The master's degree in dietetics and nutrition is designed for professionals in nutrition and for others with a science background. 

Advantages of this program:

  • Advancement: Registered dietitians with a master's degree are often hired and promoted to management, research and specialized clinical positions. Research experience is more important than ever in today's health care fields. Registered dietitians are required to conduct outcomes research and utilize evidence-based practice to translate research findings to clinical practice.
  • Satisfaction: Participating in research and applying research findings to dietetics and nutrition practice are useful and valued skills. Advanced knowledge of biochemical, pathological and physiological processes of disease builds a better understanding of disease prevention and treatment.
  • Competence: The role of the dietetics professional is continually evolving. Individuals must ethically take responsibility for determining their own competency to provide a specific service. Characteristics of dietetics professionals who seek advanced degrees are those who seek to acquire an expert knowledge base and develop complex decision making skills for expanded practice.

The master's degree alone does not lead to the registered dietitian credential. More information about becoming a registered dietitian is found here: http://www.eatrightpro.org/resources/career/become-an-rdn-or-dtr

An online master's degree for registered dietitians is offered through the Great Plains IDEA (Interactive Distance Education Alliance) program.

The application process for this program is online. Detailed instructions on how to apply are posted on the Department of Dietetics and Nutrition website. Application deadlines are July 1 for fall semester, December 1 for spring semester and May 1 for summer semester.

Admission requirements:

  • A bachelor’s degree from a regionally accredited institution is required and must be documented by submission of official transcript indicating the degree has been conferred before entering the program. Official transcripts for all classes taken from all institutions attended are also required. The bachelor’s degree may be in any field.
    Students with degrees from outside the U.S. may be subject to transcript evaluation indicating the degree is equivalent to a U.S. degree and meets the minimum cumulative grade-point average requirement.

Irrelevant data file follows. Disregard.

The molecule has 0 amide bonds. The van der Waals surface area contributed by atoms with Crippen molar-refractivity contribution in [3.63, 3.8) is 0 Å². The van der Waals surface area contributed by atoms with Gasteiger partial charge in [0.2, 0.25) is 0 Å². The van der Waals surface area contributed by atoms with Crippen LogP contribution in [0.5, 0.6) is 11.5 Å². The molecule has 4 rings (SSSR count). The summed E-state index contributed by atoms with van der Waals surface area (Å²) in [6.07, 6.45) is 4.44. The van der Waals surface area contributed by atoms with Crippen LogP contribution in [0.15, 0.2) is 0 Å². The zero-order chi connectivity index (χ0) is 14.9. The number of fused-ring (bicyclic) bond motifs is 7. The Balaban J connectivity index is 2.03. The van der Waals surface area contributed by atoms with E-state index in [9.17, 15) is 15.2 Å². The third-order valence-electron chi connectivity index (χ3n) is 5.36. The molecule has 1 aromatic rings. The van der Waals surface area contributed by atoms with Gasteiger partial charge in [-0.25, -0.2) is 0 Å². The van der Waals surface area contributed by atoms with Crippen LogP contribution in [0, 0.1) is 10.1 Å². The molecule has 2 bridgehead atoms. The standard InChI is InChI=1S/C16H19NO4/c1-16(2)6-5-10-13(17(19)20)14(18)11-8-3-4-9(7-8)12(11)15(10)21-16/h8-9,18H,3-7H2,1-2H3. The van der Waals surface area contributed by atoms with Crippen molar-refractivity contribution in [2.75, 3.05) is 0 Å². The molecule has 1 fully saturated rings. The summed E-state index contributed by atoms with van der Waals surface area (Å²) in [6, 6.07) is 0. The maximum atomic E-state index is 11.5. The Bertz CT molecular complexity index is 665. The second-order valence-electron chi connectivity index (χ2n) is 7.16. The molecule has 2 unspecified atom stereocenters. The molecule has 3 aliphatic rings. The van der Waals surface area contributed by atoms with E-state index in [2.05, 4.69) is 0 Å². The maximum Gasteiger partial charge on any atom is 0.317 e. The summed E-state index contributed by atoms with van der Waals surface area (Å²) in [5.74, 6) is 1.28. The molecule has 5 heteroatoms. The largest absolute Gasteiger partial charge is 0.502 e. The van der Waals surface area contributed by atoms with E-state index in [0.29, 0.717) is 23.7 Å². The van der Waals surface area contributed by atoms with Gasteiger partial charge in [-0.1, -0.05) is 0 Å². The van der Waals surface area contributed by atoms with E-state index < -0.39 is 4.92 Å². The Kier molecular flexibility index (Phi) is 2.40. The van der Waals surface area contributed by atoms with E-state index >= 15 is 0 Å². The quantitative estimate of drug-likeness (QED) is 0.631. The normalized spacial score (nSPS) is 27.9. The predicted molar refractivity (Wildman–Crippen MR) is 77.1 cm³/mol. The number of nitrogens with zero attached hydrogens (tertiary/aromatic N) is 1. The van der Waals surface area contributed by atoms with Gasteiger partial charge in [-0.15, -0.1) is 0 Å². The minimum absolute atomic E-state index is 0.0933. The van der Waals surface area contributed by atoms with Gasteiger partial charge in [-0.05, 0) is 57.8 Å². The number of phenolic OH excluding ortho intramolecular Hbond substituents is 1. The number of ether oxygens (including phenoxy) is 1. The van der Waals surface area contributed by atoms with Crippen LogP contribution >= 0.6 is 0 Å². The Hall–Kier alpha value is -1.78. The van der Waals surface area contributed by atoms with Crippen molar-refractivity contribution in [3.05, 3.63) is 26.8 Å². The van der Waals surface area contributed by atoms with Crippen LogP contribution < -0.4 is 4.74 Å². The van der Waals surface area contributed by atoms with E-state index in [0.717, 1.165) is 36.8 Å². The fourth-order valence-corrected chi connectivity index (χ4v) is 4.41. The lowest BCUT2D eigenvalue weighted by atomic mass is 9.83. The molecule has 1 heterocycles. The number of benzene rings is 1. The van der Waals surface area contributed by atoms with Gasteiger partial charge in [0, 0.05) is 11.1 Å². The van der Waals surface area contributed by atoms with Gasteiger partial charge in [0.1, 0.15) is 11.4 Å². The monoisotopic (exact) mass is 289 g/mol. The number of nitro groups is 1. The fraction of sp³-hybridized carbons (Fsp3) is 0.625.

• Applicants must possess a cumulative grade-point average of at least a 3.0 on a 4.0 scale for his or her bachelor's degree program.
  • Applicants who are not native speakers of English, whether domestic or international, must demonstrate they meet the minimum English proficiency requirement.
  • Before entering the program, students must have completed prerequisite courses in biochemistry (one semester), physiology (one semester), and nutrition (more than one semester preferred).
  • An official copy of the Graduate Record Examination score must be sent from Educational Testing Service (ETS) to KU Medical Center using ETS institutional code 6895.  The following minimum scores are recommended: Verbal Reasoning,150; Quantitative Reasoning,150; Analytical Writing, 4.0.
  • A resume or curriculum vitae is required and must include prior employment and participation in professional and/or voluntary organizations (e.g., hospital, alumni or nonprofit.)
  • A goal statement will be submitted in the online application and will explain the applicant's educational and professional goals.
  • Three references are required. The references must be from a faculty member, adviser, employer, or other person familiar with the applicant's work and character. The recommendations may not be obtained from family members, friends, etc.
  • The Joint Commission requires all incoming students to pay for a background check. This one-time fee must be paid directly to the company performing the background investigation. For more information, please see the School of Health Professions Background Check Instructions.

Applicants will be assessed based on these requirements. Students not meeting the above requirements may be eligible for provisional admission. After an applicant has been admitted, a program may defer an applicant's admission for one year after which time the applicant must submit a new application.

Admission requirements are subject to change. In most cases, use the catalog of the year student entered the program. Other years’ catalogs».

The Master of Science in Dietetics and Nutrition degree program consists of 30-33 credit hours depending on whether the student chooses the non-thesis or thesis option. This program offers course work in the biochemical, clinical, and behavioral aspects of nutrition. Students choose an emphasis area in either data analytics or statistics.

Degree requirements:

  • Degree requirements are normally completed within 2 years of admission to the program although a maximum of 7 years is allowed.

  • Completion of a minimum of 33 credit hours for the non-thesis option and a minimum of 30 credit hours for the thesis option.

  • Cumulative grade-point average (GPA) of at least a 3.0 for all KU graduate coursework.

  • Enrollment in a minimum of one credit hour the semester the student will graduate.

  • Successful completion of the following courses: